I do wish to correct one statement above: There were several thousand executed as opposed to killed per historian Hugh Thomas (no left winger) cited at the Wikipedia site on Cuban abuses of human rights in the first 11 years of Castro. There were much higher figures when one includes those drowning trying to leave the island by boat or other methods across the ocean waters. Again, though, that is a lot different than what Ilyia accuses Che of doing.
8.12.2007 12:38am
JB:
I'm always amused by conservatives' failure to get the Che supporters.

Che fought against bad people. The people with the Che shirts wear them to signal their opposition to Che's enemies. They couldn't care less about Che himself.

It really isn't any more complicated than that.
8.12.2007 12:40am
JB:
Also, unlike Lenin and Mao, Che never had a state to be head of and royally fuck up. (That also explains Che's popularity vis a vis Castro--Castro is liked by some, but nowhere near as many as Che, despite their having worked together). He's like the Communist John F. Kennedy.
8.12.2007 12:42am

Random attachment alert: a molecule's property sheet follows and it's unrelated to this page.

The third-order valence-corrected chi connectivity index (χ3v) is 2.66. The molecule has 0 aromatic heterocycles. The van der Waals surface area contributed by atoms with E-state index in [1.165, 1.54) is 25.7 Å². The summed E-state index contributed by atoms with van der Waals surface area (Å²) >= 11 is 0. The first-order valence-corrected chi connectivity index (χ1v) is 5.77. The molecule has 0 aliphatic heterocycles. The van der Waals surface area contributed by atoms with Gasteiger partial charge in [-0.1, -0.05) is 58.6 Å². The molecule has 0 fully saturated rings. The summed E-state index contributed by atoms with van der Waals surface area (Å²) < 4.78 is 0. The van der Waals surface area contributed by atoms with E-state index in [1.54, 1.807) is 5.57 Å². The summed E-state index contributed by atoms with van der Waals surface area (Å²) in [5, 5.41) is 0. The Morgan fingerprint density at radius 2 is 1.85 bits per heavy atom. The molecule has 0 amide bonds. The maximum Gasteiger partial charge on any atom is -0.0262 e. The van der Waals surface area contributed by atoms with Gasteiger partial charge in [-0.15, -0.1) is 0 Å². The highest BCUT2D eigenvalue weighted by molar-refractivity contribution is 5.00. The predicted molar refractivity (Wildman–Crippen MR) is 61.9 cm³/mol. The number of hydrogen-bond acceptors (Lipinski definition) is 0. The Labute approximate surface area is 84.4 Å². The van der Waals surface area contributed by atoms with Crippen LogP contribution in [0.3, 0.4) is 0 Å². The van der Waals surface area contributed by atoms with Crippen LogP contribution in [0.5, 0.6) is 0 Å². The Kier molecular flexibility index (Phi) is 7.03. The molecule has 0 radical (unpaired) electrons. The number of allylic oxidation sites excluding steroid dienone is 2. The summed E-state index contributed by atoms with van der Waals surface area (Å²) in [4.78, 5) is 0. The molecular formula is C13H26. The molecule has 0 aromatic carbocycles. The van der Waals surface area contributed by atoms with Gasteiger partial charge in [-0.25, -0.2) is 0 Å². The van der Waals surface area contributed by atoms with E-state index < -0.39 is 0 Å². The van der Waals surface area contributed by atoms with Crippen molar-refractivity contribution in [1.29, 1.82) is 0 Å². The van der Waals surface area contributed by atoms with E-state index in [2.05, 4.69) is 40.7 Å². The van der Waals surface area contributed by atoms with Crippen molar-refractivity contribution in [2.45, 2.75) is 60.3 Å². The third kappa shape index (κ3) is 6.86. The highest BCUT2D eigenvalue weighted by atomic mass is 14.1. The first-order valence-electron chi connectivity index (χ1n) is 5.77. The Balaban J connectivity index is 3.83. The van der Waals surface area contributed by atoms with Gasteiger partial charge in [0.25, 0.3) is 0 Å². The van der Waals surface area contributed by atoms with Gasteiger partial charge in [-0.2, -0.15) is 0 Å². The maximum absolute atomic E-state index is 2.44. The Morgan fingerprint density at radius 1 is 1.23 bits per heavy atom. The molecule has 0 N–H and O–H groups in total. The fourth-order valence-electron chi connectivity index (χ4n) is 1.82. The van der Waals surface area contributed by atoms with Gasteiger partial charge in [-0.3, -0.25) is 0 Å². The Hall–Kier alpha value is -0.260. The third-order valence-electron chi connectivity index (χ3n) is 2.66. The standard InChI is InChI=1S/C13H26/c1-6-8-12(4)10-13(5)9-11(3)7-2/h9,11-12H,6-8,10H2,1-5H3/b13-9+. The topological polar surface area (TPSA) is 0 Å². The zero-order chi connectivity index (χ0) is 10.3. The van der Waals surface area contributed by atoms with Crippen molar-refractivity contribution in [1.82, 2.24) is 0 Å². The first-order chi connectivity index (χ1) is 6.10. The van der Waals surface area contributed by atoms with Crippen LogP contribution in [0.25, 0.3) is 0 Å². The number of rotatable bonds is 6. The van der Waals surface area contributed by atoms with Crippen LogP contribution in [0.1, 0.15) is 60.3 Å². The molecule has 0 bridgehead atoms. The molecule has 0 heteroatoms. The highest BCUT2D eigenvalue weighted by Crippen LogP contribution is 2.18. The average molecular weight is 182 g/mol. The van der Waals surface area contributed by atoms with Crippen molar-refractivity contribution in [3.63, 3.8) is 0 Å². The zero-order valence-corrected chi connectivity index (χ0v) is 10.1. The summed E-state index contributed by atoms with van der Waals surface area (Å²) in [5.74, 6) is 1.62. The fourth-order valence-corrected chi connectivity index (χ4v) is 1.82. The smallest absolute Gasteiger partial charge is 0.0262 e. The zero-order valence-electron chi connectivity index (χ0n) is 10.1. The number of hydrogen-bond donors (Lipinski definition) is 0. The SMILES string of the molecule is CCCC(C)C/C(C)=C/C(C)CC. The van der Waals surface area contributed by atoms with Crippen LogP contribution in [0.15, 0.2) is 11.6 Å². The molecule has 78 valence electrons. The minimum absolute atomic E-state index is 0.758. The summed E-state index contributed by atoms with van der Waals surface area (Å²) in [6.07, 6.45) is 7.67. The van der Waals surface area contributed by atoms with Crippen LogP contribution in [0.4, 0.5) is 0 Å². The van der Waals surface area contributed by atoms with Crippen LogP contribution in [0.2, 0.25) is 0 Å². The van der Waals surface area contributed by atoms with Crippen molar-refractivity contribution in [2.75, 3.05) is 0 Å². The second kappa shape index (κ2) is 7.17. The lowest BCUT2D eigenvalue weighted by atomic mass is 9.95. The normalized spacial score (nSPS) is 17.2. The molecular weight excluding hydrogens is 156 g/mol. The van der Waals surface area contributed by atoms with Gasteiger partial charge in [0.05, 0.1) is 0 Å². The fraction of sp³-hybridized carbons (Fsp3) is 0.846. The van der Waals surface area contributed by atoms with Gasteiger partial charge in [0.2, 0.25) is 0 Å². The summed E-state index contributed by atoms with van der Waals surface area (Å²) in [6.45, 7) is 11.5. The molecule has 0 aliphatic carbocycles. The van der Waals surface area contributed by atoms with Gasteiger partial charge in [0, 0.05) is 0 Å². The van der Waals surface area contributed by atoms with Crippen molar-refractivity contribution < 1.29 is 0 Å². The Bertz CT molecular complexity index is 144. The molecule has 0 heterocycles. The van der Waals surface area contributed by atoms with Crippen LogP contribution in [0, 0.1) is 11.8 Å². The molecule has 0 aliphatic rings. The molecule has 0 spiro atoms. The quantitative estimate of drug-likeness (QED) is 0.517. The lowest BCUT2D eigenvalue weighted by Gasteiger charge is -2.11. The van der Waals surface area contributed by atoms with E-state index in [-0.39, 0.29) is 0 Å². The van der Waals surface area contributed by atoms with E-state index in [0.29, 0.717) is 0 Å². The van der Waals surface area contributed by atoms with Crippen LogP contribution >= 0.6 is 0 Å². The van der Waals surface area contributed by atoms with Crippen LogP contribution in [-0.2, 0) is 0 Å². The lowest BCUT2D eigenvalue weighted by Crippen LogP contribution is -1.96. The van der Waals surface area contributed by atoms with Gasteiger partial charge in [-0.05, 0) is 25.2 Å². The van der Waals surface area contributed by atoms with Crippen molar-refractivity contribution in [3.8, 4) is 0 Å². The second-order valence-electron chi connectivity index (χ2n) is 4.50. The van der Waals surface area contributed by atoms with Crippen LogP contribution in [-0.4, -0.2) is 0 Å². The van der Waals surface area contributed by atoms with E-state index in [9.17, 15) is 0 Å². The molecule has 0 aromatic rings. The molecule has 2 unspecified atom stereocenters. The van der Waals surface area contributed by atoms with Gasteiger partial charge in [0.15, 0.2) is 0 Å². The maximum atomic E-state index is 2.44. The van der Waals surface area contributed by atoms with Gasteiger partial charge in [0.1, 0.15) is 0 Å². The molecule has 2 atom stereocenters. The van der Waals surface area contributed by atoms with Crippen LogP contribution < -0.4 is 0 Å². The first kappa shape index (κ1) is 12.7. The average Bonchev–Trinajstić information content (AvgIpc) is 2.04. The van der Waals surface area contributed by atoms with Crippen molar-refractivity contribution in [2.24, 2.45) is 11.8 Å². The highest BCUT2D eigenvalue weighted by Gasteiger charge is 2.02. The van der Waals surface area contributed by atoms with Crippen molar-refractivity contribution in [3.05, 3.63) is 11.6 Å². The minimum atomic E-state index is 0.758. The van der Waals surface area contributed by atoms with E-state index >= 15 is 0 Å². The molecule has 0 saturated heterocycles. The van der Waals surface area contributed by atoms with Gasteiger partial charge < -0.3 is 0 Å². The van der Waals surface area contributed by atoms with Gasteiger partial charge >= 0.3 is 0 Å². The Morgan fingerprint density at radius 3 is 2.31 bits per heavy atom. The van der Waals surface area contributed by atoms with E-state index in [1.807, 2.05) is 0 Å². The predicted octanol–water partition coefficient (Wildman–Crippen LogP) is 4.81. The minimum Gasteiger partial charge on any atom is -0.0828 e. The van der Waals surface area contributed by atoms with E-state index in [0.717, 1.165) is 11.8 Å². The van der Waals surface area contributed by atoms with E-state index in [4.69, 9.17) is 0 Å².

bb:
It would be unthinkable, today, for hip college students to wear T-shirts praising a functionary from a right-wing authoritarian military regime, even though few if any such governments committed crimes on the same scale as Castro's.

I wouldn't put much past the average college student.
8.12.2007 1:12am
NicholasV (mail) (www):
"Che fought against bad people."

A lot of people these days seem to think that fighting against bad people makes you a good guy. Even if your tactics are much worse than theirs, and you're fighting against them for the wrong reasons altogether.

I find that curious, and saddening.
8.12.2007 1:13am
Randy R. (mail):
I'm not surprised to see that the conservatives here never mention the fact that Che was no friend of gay people.

From a film review about the him: The bitter pill that caused gay people to be targeted at a greater rate than other groups was the revolutionary belief, adopted from the Soviets, that homosexuality was a phenomenon of indulgent bourgeois society that would not exist in a pure communist state, the book states.